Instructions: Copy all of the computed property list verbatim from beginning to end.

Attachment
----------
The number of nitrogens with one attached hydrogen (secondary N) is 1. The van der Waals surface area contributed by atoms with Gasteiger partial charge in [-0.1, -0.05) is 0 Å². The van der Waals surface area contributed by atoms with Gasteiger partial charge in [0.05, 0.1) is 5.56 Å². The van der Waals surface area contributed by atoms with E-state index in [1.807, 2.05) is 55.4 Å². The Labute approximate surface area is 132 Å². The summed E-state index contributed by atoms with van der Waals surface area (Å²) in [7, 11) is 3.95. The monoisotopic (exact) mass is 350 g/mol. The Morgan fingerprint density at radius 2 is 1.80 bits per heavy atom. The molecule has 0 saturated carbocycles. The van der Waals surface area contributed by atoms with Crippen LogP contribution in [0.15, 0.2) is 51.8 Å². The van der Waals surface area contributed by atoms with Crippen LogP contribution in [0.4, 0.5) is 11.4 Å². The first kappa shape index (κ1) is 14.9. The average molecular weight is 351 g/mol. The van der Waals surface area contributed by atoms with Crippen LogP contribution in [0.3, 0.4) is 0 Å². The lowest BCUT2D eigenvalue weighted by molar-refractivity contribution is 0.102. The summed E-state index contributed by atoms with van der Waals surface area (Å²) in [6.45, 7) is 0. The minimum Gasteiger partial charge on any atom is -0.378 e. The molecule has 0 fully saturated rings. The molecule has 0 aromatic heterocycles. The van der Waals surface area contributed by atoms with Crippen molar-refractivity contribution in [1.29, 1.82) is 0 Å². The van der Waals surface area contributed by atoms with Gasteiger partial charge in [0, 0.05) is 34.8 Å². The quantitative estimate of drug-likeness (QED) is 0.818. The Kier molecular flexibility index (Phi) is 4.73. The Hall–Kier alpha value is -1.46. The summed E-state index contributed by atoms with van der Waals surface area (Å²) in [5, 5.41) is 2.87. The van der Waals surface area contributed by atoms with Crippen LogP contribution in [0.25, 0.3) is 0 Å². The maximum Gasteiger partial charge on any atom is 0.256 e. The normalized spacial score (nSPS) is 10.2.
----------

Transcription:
The number of nitrogens with one attached hydrogen (secondary N) is 1. The van der Waals surface area contributed by atoms with Gasteiger partial charge in [-0.1, -0.05) is 0 Å². The van der Waals surface area contributed by atoms with Gasteiger partial charge in [0.05, 0.1) is 5.56 Å². The van der Waals surface area contributed by atoms with E-state index in [1.807, 2.05) is 55.4 Å². The Labute approximate surface area is 132 Å². The summed E-state index contributed by atoms with van der Waals surface area (Å²) in [7, 11) is 3.95. The monoisotopic (exact) mass is 350 g/mol. The Morgan fingerprint density at radius 2 is 1.80 bits per heavy atom. The molecule has 0 saturated carbocycles. The van der Waals surface area contributed by atoms with Crippen LogP contribution in [0.15, 0.2) is 51.8 Å². The van der Waals surface area contributed by atoms with Crippen LogP contribution in [0.4, 0.5) is 11.4 Å². The first kappa shape index (κ1) is 14.9. The average molecular weight is 351 g/mol. The van der Waals surface area contributed by atoms with Crippen LogP contribution in [0.3, 0.4) is 0 Å². The lowest BCUT2D eigenvalue weighted by molar-refractivity contribution is 0.102. The summed E-state index contributed by atoms with van der Waals surface area (Å²) in [6.45, 7) is 0. The minimum Gasteiger partial charge on any atom is -0.378 e. The molecule has 0 fully saturated rings. The molecule has 0 aromatic heterocycles. The van der Waals surface area contributed by atoms with Crippen molar-refractivity contribution in [1.29, 1.82) is 0 Å². The van der Waals surface area contributed by atoms with Gasteiger partial charge in [0, 0.05) is 34.8 Å². The quantitative estimate of drug-likeness (QED) is 0.818. The Kier molecular flexibility index (Phi) is 4.73. The Hall–Kier alpha value is -1.46. The summed E-state index contributed by atoms with van der Waals surface area (Å²) in [5, 5.41) is 2.87. The van der Waals surface area contributed by atoms with Crippen LogP contribution in [0.25, 0.3) is 0 Å². The maximum Gasteiger partial charge on any atom is 0.256 e. The normalized spacial score (nSPS) is 10.2.